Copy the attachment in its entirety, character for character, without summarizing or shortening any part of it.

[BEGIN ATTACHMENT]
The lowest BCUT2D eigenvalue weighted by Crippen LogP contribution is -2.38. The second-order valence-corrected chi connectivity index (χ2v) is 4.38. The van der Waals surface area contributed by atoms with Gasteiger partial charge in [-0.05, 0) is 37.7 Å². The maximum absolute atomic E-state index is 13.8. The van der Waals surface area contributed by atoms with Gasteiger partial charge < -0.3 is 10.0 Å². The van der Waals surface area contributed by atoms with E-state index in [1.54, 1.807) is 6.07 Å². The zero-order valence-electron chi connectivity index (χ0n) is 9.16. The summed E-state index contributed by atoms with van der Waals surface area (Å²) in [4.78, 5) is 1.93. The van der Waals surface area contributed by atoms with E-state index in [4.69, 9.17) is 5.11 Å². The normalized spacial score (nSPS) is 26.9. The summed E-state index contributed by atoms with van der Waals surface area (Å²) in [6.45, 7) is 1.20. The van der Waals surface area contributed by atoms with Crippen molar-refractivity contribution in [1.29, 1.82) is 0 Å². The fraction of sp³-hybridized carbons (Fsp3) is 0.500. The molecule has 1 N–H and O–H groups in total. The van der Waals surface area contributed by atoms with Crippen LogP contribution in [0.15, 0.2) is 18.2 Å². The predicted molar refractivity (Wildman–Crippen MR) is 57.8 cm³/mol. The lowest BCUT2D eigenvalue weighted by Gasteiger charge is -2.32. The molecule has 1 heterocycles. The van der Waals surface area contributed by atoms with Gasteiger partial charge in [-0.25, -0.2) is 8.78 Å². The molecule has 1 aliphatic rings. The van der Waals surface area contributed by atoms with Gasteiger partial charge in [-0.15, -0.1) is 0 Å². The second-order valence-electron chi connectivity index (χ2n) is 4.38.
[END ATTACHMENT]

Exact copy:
The lowest BCUT2D eigenvalue weighted by Crippen LogP contribution is -2.38. The second-order valence-corrected chi connectivity index (χ2v) is 4.38. The van der Waals surface area contributed by atoms with Gasteiger partial charge in [-0.05, 0) is 37.7 Å². The maximum absolute atomic E-state index is 13.8. The van der Waals surface area contributed by atoms with Gasteiger partial charge < -0.3 is 10.0 Å². The van der Waals surface area contributed by atoms with E-state index in [1.54, 1.807) is 6.07 Å². The zero-order valence-electron chi connectivity index (χ0n) is 9.16. The summed E-state index contributed by atoms with van der Waals surface area (Å²) in [4.78, 5) is 1.93. The van der Waals surface area contributed by atoms with E-state index in [4.69, 9.17) is 5.11 Å². The normalized spacial score (nSPS) is 26.9. The summed E-state index contributed by atoms with van der Waals surface area (Å²) in [6.45, 7) is 1.20. The van der Waals surface area contributed by atoms with Crippen molar-refractivity contribution in [1.29, 1.82) is 0 Å². The fraction of sp³-hybridized carbons (Fsp3) is 0.500. The molecule has 1 N–H and O–H groups in total. The van der Waals surface area contributed by atoms with Crippen LogP contribution in [0.15, 0.2) is 18.2 Å². The predicted molar refractivity (Wildman–Crippen MR) is 57.8 cm³/mol. The lowest BCUT2D eigenvalue weighted by Gasteiger charge is -2.32. The molecule has 1 heterocycles. The van der Waals surface area contributed by atoms with Gasteiger partial charge in [-0.25, -0.2) is 8.78 Å². The molecule has 1 aliphatic rings. The van der Waals surface area contributed by atoms with Gasteiger partial charge in [-0.15, -0.1) is 0 Å². The second-order valence-electron chi connectivity index (χ2n) is 4.38.